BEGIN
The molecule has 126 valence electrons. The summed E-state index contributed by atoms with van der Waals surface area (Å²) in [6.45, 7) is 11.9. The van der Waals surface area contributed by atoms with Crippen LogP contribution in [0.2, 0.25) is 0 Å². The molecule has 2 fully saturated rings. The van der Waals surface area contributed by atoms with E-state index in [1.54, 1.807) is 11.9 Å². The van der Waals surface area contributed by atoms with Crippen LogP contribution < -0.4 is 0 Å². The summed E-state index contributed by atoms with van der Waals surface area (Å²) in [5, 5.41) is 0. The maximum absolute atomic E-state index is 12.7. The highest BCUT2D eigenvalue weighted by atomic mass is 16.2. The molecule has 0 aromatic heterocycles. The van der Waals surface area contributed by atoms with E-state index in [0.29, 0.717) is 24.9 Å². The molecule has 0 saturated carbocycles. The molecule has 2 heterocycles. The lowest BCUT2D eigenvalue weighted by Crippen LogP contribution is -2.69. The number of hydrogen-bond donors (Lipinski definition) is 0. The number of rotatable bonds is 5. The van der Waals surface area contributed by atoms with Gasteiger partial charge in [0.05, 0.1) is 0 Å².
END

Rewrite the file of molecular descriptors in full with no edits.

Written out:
The molecule has 126 valence electrons. The summed E-state index contributed by atoms with van der Waals surface area (Å²) in [6.45, 7) is 11.9. The van der Waals surface area contributed by atoms with Crippen LogP contribution in [0.2, 0.25) is 0 Å². The molecule has 2 fully saturated rings. The van der Waals surface area contributed by atoms with E-state index in [1.54, 1.807) is 11.9 Å². The van der Waals surface area contributed by atoms with Crippen LogP contribution < -0.4 is 0 Å². The summed E-state index contributed by atoms with van der Waals surface area (Å²) in [5, 5.41) is 0. The maximum absolute atomic E-state index is 12.7. The highest BCUT2D eigenvalue weighted by atomic mass is 16.2. The molecule has 0 aromatic heterocycles. The van der Waals surface area contributed by atoms with E-state index in [0.29, 0.717) is 24.9 Å². The molecule has 0 saturated carbocycles. The molecule has 2 heterocycles. The lowest BCUT2D eigenvalue weighted by Crippen LogP contribution is -2.69. The number of hydrogen-bond donors (Lipinski definition) is 0. The number of rotatable bonds is 5. The van der Waals surface area contributed by atoms with Gasteiger partial charge in [0.05, 0.1) is 0 Å².